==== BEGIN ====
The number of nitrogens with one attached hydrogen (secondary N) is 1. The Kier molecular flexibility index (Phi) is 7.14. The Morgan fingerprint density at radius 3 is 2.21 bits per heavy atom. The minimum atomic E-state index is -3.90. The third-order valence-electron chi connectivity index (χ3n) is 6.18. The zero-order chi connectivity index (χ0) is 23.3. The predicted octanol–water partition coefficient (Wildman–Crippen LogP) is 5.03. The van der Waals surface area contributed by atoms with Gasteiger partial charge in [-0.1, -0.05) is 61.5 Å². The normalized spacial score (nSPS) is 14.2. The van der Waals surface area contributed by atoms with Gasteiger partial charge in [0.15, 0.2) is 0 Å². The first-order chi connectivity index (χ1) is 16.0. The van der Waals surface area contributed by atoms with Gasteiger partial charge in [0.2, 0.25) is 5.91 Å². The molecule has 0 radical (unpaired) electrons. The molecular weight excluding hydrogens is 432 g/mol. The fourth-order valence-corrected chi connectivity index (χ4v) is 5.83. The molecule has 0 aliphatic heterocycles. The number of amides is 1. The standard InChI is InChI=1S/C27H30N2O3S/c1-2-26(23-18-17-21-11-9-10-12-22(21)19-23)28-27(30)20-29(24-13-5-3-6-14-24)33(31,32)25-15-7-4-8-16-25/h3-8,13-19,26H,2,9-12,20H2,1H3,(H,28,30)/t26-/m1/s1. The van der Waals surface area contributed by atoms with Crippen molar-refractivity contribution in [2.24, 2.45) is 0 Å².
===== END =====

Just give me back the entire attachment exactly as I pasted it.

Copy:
The number of nitrogens with one attached hydrogen (secondary N) is 1. The Kier molecular flexibility index (Phi) is 7.14. The Morgan fingerprint density at radius 3 is 2.21 bits per heavy atom. The minimum atomic E-state index is -3.90. The third-order valence-electron chi connectivity index (χ3n) is 6.18. The zero-order chi connectivity index (χ0) is 23.3. The predicted octanol–water partition coefficient (Wildman–Crippen LogP) is 5.03. The van der Waals surface area contributed by atoms with Gasteiger partial charge in [-0.1, -0.05) is 61.5 Å². The normalized spacial score (nSPS) is 14.2. The van der Waals surface area contributed by atoms with Gasteiger partial charge in [0.15, 0.2) is 0 Å². The first-order chi connectivity index (χ1) is 16.0. The van der Waals surface area contributed by atoms with Gasteiger partial charge in [0.2, 0.25) is 5.91 Å². The molecule has 0 radical (unpaired) electrons. The molecular weight excluding hydrogens is 432 g/mol. The fourth-order valence-corrected chi connectivity index (χ4v) is 5.83. The molecule has 0 aliphatic heterocycles. The number of amides is 1. The standard InChI is InChI=1S/C27H30N2O3S/c1-2-26(23-18-17-21-11-9-10-12-22(21)19-23)28-27(30)20-29(24-13-5-3-6-14-24)33(31,32)25-15-7-4-8-16-25/h3-8,13-19,26H,2,9-12,20H2,1H3,(H,28,30)/t26-/m1/s1. The van der Waals surface area contributed by atoms with Crippen molar-refractivity contribution in [2.24, 2.45) is 0 Å².